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To Sam

Condoms and the legal age of consent

Hi Sam, Hope this message finds you well. I have a quick query about the age of consent and legal age for buying condoms that I hope you can clarify for me. I read somewhere that to buy condoms you must be at least 13 years of age (I am 14). However, I believe that you must be 16 to engage in sexual activity. Is this true or am I able to have sex now at the age of 14. I'm only wondering this as I'm able to buy condoms legally as far as I'm aware. I look forward to your reply. ​

Ask Sam


Hi there,

I get asked a lot about how old you have to be to have sex or to get contraception. There’s a lot to think about when deciding the right time for you to have sex . The law is one thing, but it's also really important to think about whether you’re ready and whether you can do it safely.

There's no minimum age to buy condoms. You can be any age, gender or sexuality and are entitled to free contraception until you are 25 years old.

You can get free condoms from your GP, a sexual health (GUM) clinic, a young person's clinic like Brook or under some other schemes that might run locally where you live (such as the C-Card). If you don't want to visit those places, you can buy condoms at most supermarkets and pharmacies, and you don't have to be a specific age for this either.

The law does say that you need to be 16 before you are considered old enough to decide to have sex. This doesn't mean you would get arrested if you chose to have sex under 16. This law exists to stop young people being exploited by adults and is there to protect you, not punish you.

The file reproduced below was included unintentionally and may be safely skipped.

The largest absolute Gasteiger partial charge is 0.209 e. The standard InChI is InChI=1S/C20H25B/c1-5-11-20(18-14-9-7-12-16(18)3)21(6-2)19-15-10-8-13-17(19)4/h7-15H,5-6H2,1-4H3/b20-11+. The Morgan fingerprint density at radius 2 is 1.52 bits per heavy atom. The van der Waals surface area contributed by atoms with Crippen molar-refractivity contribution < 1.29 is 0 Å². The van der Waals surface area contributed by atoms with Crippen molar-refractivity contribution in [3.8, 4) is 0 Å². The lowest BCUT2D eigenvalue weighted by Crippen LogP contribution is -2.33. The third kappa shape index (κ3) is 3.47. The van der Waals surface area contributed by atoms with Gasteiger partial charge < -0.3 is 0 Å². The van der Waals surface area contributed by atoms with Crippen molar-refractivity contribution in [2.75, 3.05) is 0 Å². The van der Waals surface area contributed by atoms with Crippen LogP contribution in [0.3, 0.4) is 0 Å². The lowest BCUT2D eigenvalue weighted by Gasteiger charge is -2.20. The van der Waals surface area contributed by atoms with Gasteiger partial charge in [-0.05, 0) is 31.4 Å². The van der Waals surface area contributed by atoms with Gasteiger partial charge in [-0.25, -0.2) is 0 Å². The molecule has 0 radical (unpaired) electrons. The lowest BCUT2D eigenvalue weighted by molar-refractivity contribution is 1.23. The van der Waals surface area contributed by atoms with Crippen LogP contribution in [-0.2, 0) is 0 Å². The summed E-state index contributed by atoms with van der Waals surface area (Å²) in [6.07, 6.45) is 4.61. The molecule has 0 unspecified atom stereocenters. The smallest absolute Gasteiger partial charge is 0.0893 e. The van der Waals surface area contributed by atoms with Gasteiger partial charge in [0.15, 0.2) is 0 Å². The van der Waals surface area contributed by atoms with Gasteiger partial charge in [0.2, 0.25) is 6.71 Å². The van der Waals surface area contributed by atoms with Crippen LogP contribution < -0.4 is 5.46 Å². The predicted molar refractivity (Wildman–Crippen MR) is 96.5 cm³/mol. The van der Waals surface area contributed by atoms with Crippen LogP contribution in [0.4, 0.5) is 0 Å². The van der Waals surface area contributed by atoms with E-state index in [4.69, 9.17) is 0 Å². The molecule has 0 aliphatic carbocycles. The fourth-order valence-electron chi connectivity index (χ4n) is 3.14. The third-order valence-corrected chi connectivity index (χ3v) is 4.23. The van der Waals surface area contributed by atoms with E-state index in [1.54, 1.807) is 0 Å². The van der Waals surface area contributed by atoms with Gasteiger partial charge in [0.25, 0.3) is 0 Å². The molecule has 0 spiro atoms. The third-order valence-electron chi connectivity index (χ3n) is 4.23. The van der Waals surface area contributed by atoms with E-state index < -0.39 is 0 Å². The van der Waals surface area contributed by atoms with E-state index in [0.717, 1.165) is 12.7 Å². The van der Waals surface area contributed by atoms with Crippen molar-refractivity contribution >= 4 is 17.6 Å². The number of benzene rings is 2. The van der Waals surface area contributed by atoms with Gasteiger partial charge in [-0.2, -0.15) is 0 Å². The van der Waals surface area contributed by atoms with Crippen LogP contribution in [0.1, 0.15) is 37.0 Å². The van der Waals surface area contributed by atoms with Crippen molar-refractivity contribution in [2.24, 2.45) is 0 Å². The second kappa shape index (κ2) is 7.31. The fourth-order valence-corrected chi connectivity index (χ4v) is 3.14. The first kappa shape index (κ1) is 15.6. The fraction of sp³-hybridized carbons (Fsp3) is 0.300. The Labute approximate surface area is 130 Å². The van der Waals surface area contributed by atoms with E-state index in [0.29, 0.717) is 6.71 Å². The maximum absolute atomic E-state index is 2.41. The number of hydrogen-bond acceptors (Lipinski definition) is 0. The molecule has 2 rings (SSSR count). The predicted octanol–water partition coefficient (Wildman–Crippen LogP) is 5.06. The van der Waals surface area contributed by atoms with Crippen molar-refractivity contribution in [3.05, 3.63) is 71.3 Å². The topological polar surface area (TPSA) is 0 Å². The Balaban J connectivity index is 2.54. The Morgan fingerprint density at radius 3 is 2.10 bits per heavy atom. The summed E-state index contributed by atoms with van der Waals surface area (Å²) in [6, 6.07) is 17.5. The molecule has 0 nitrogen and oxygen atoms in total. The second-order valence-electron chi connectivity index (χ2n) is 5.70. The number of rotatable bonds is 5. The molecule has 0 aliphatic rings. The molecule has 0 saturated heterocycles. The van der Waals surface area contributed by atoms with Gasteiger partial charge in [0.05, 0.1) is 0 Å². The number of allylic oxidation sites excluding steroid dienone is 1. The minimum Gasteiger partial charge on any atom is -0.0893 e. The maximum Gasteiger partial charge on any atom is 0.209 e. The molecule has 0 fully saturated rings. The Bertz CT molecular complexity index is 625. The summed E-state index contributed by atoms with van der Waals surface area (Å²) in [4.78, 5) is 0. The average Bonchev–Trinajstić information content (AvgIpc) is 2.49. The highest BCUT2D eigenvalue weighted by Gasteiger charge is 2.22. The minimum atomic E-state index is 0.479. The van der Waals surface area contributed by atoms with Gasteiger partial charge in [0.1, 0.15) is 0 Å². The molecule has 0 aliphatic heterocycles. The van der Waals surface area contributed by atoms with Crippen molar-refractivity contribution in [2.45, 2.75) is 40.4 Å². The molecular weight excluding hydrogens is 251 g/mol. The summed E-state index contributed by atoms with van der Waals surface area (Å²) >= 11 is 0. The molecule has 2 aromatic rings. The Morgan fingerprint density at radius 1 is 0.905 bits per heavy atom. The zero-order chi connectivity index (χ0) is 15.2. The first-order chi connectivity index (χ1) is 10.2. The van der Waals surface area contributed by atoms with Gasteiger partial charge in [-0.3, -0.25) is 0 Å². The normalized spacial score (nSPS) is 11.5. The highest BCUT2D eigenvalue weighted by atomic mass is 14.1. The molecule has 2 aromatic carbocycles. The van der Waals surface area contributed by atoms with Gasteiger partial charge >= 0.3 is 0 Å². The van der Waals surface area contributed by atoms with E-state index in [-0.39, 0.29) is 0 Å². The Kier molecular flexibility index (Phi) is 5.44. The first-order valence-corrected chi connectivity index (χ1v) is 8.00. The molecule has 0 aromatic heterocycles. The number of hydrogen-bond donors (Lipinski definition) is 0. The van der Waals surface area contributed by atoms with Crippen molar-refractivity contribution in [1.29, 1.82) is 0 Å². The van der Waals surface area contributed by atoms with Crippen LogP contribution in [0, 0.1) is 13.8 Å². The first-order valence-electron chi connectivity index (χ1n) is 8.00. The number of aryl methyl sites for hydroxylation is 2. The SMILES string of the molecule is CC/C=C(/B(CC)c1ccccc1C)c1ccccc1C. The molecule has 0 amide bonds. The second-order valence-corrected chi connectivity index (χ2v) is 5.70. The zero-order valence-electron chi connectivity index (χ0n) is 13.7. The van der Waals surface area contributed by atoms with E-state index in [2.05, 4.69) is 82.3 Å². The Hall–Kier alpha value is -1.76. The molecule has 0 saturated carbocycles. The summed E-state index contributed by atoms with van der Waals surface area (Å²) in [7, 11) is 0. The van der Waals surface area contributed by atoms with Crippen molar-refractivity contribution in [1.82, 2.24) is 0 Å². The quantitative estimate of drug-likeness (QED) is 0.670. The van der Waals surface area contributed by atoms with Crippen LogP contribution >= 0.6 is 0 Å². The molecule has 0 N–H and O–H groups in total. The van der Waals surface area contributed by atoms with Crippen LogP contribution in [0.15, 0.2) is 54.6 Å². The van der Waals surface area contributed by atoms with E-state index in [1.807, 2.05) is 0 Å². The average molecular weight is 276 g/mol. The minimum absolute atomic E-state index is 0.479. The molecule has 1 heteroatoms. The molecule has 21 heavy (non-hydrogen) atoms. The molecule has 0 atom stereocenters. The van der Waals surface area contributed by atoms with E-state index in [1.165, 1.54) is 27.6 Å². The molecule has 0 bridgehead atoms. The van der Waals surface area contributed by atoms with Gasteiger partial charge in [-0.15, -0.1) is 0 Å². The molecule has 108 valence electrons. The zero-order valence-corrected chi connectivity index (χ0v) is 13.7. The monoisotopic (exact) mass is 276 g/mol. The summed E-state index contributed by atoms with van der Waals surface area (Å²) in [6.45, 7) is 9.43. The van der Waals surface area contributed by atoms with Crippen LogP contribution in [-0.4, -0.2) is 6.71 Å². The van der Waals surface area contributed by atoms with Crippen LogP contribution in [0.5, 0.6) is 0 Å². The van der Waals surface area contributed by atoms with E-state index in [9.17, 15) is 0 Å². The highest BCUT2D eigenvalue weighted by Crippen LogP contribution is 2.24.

That said, it's really important to think about why the law sets the age at 16. This is an age when most people might be able to make a decision like this - but it doesn't mean you have to feel ready to do it; you can wait until whatever time feels right for you . Being old enough to decide and being ready to make the decision are two different things.

When thinking about having sex for the first time you need to think about who you are having sex with, what your relationship with them is like now - and what it will be like after.

You're doing the right thing by thinking about contraception, but it's also important to know how to use it properly and the risks of sexually transmitted infections and pregnancy. There's a lot to think about to make sure you’re safe.

You might find it useful  to talk this through with a Childline counsellor - they are there for you to talk to anonymously and without judgement. You can also talk to other young people about their experiences on the Childline message boards.

I hope this information has helped.

Take care.


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